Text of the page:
Aradia: Gospel of the Witches (Chapter 12: Tana The Moon Goddess)

Chapter XII

Tana The Moon Goddess

Charles G. Leland


The following story, which appeared originally in the Legends of Florence, collected from the people by me, does not properly belong to the Witch’s Gospel, as it is not strictly in accordance with it; and yet it could not well be omitted, since it is on the same subject. In it Diana appears simply as the lunar goddess of chastity, therefor not as a witch. It was given to me as Fana, but my informant said that it might be Tana; she was not sure. As Tana occurs in another tale, and as the subject is certainly Diana, there can hardly be a question of this.

Tana was a very beautiful girl, but extremely poor, and as modest and pure as she was beautiful and humble. She went from one contadino to another, or from farm to farm to work, and thus led an honest life.

There was a young boor, a very ugly, bestial, and brutish fellow, who was after his fashion raging with love for her, but she could not so much as bear to look at him, and repelled all his advances.

But late one night, when she was returning alone from the farmhouse where she had worked to her home, this man who had hidden himself in a thicket, leaped out on her and cried, “Thou canst not flee; mine thou shalt be!”

And seeing no help near, and only the full moon looking down on her from heaven, Tana in despair cast herself on her knees and cried to it:

“I have no one on earth to defend me,
Thou alone dost see me in this strait;
Therefore I pray to thee, O Moon!
As thou art beautiful so thou art bright
Flashing thy splendor over all mankind;
Even so I pray thee light up the mind
Of this poor ruffian, who would wrong me here,
Even to the worst. Cast light into his soul,
That he may let me be in peace, and then
Return in all thy light unto my home!”

When she had said this, there appeared before her a bright but shadowy form, which said:

“Rise, and go to thy home!
Thou has well deserved this grace;
No one shall trouble thee more,
Purest of all on earth!
Thou shalt a goddess be,
The Goddess of the Moon,
Of all enchantment Queen!”

Thus it came to pass that Tana became the dea or spirit of the Moon.

Though the air be set to a different key, this is a poem of pure melody, and the same as Wordsworth’s “Goody Blake and Harry Gill.” Both Tana and the old dame are surprised and terrified; both pray to a power above:

“The cold, cold moon above her head,
Thus on her knees did Goody pray;
Young Harry heard what she had said,
And icy cold he turned away.”

The dramatic center is just the same in both. The English ballad soberly turns into an incurable fir of ague inflicted on a greedy young boor; the Italian witch-poetess, with finer sense, or with more sympathy for the heroine, casts the brute aside without further mention, and apotheosizes the maiden, identifying her with the Moon. The former is more practical and probable, the latter more poetical.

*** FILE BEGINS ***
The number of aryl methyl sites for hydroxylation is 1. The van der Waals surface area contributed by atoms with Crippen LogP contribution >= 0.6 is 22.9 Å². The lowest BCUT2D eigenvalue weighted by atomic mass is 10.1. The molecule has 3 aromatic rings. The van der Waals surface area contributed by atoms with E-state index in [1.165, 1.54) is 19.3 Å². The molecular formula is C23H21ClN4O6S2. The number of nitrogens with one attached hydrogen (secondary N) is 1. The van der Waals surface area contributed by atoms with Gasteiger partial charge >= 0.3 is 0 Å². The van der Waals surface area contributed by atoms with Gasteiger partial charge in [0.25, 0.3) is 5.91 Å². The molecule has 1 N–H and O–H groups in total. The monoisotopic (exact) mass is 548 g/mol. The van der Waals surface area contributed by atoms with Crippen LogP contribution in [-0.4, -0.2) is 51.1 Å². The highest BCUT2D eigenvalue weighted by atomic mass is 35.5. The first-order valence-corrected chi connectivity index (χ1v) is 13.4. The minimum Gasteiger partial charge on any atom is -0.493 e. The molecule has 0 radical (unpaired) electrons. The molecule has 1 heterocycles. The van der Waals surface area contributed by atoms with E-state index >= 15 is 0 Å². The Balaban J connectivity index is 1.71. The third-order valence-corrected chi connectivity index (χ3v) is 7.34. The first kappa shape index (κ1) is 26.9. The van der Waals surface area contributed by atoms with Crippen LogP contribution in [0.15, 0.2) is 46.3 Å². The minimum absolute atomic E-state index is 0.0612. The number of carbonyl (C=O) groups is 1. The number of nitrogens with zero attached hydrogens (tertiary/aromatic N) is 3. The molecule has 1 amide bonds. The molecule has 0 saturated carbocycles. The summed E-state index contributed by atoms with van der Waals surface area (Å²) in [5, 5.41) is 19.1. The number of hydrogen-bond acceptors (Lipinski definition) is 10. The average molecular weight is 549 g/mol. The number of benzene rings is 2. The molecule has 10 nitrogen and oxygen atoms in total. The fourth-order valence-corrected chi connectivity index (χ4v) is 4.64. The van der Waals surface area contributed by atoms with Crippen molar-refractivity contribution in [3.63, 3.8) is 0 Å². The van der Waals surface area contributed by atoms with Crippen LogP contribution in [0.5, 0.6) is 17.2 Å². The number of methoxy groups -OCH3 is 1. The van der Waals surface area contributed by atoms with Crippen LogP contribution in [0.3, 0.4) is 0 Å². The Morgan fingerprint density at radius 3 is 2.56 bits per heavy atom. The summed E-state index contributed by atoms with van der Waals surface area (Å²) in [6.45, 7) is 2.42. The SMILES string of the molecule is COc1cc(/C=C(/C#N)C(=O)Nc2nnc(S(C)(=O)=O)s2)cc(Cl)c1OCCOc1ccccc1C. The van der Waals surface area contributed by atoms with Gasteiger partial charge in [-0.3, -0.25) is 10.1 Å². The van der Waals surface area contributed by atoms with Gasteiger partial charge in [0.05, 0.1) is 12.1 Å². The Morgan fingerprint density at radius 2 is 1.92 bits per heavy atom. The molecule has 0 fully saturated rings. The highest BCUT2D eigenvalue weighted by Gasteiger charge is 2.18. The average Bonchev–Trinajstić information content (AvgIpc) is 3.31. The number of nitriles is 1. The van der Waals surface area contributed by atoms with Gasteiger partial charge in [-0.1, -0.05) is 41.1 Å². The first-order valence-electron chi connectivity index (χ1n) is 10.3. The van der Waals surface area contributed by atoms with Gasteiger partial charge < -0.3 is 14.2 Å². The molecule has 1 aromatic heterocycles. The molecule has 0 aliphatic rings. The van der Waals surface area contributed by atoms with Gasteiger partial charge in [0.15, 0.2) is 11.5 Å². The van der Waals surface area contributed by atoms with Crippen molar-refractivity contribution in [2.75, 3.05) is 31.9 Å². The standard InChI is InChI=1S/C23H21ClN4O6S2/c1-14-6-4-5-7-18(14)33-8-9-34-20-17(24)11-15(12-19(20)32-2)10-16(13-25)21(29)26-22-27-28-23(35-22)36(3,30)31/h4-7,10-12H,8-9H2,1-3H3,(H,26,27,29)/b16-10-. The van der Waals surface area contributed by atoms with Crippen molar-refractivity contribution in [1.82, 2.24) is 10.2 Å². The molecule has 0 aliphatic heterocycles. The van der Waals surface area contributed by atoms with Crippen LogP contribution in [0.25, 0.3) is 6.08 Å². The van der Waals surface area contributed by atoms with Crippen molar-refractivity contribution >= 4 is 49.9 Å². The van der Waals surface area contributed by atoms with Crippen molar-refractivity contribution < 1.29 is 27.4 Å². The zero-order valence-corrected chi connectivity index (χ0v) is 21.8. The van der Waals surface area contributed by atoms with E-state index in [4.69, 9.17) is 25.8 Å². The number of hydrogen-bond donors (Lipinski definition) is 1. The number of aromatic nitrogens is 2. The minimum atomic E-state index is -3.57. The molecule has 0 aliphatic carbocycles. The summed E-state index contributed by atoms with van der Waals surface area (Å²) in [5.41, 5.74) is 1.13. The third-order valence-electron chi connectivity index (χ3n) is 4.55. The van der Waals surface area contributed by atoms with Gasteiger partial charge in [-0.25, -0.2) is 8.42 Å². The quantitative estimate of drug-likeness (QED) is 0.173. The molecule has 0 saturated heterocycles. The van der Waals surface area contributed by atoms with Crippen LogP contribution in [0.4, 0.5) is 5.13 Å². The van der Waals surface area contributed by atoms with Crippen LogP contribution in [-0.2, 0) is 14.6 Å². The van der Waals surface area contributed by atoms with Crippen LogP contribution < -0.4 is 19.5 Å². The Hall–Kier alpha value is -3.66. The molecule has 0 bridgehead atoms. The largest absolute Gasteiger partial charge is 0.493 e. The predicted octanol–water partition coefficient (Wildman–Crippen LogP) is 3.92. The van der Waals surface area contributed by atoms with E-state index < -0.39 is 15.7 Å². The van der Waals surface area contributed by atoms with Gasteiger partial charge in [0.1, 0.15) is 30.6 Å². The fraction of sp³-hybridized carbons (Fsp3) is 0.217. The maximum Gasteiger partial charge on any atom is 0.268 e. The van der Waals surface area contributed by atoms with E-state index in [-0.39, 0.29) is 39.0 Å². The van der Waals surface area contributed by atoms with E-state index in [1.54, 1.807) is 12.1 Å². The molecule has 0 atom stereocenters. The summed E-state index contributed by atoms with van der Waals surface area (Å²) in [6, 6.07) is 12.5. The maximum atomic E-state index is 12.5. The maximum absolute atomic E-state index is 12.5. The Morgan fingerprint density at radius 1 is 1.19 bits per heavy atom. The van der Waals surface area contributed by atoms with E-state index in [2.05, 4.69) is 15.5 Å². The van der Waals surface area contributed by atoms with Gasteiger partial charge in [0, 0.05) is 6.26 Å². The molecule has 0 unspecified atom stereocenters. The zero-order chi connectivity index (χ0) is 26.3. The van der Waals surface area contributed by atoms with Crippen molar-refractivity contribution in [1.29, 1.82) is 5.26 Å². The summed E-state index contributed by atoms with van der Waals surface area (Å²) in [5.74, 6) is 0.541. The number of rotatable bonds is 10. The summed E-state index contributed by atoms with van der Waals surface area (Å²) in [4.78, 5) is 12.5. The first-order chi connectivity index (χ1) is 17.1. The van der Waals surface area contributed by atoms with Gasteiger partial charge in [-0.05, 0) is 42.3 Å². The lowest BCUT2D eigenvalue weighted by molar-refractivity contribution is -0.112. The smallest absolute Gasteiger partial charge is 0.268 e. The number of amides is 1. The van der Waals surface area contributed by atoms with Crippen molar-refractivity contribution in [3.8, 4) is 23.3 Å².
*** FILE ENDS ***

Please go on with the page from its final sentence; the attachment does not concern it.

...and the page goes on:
And here it is worth while, despite digression, to remark what an immense majority there are of people who can perceive, feel, and value poetry in mere words or form – that is to say, objectively – and hardly know or note it when it is presented subjectively or as thought, but not put into some kind of verse or measure, or regulated form. This is a curious experiment and worth studying. Take a passage from some famous poet; write it out in pure simple prose, doing full justice to its real meaning, and if it still actually thrills or moves as poetry, then it is of the first class. But if it has lost its glamour absolutely, it is second rate or inferior; for the best cannot be made out of mere words varnished with associations, be they of thought or feeling.

This is not such a far cry from the subject as might be deemed. Reading and feeling them subjectively, I am often struck by the fact that in these Witch traditions which I have gathered there is a wondrous poetry of thought, which far excels the efforts of many modern bards, and which only requires the aid of some clever workman in words to assume the highest rank. A proof of what I have asserted may be found in the fact that, in such famous poems as the Finding of the Lyre, by James Russell Lowell, and that on the invention of the pipe by Pan, by Mrs. Browning, that which formed the most exquisite and refined portion of the original myths is omitted by both authors, simply because they missed or did not perceive it. For in the former we are not told that it was the breathing of the god Air (who was the inspiring soul of ancient music, and the Bellaria of modern witch-mythology) on the dried filament of the tortoise, which suggested to Hermes the making an instrument wherewith he made the music of the spheres and guided the course of the planets. As for Mrs. Browning, she leaves out Syrinx altogether, that is to say, the voice of the nymph still lingering in the pipe which had been her body. Now to my mind the old prose narrative of these myths is much more deeply poetical and moving, and far more inspired with beauty and romance, than are the well-rhymed and measured, but very imperfect versions given by our poets. And in fact, such want of intelligence or perception may be found in all the ‘classic’ poems, not only of Keats, but of almost every poet of the age who has dealt in Greek subjects.